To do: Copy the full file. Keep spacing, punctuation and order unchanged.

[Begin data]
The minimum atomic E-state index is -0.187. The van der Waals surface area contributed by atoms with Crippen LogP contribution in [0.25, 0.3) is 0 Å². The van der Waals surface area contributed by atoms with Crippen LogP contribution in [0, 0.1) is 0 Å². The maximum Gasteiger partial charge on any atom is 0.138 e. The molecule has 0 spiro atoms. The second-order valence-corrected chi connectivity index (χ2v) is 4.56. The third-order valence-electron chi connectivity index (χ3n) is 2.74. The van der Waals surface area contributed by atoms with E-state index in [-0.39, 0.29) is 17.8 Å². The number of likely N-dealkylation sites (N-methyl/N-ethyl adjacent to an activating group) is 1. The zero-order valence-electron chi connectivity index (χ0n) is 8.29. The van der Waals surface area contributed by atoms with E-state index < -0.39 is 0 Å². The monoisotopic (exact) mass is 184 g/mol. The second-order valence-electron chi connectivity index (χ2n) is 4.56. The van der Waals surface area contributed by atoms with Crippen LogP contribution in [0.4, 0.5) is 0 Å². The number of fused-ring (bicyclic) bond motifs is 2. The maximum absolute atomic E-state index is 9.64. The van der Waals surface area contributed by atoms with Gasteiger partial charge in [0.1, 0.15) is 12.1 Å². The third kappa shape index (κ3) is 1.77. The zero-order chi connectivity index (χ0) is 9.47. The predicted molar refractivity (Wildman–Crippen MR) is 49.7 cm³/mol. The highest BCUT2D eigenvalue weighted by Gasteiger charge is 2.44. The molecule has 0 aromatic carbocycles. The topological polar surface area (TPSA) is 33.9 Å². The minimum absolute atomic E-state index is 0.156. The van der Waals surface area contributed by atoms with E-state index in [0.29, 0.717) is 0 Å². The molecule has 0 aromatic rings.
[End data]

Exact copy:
The minimum atomic E-state index is -0.187. The van der Waals surface area contributed by atoms with Crippen LogP contribution in [0.25, 0.3) is 0 Å². The van der Waals surface area contributed by atoms with Crippen LogP contribution in [0, 0.1) is 0 Å². The maximum Gasteiger partial charge on any atom is 0.138 e. The molecule has 0 spiro atoms. The second-order valence-corrected chi connectivity index (χ2v) is 4.56. The third-order valence-electron chi connectivity index (χ3n) is 2.74. The van der Waals surface area contributed by atoms with E-state index in [-0.39, 0.29) is 17.8 Å². The number of likely N-dealkylation sites (N-methyl/N-ethyl adjacent to an activating group) is 1. The zero-order valence-electron chi connectivity index (χ0n) is 8.29. The van der Waals surface area contributed by atoms with E-state index < -0.39 is 0 Å². The monoisotopic (exact) mass is 184 g/mol. The second-order valence-electron chi connectivity index (χ2n) is 4.56. The van der Waals surface area contributed by atoms with Crippen LogP contribution in [0.4, 0.5) is 0 Å². The number of fused-ring (bicyclic) bond motifs is 2. The maximum absolute atomic E-state index is 9.64. The van der Waals surface area contributed by atoms with Gasteiger partial charge in [0.1, 0.15) is 12.1 Å². The third kappa shape index (κ3) is 1.77. The zero-order chi connectivity index (χ0) is 9.47. The predicted molar refractivity (Wildman–Crippen MR) is 49.7 cm³/mol. The highest BCUT2D eigenvalue weighted by Gasteiger charge is 2.44. The molecule has 0 aromatic carbocycles. The topological polar surface area (TPSA) is 33.9 Å². The minimum absolute atomic E-state index is 0.156. The van der Waals surface area contributed by atoms with E-state index in [0.29, 0.717) is 0 Å². The molecule has 0 aromatic rings.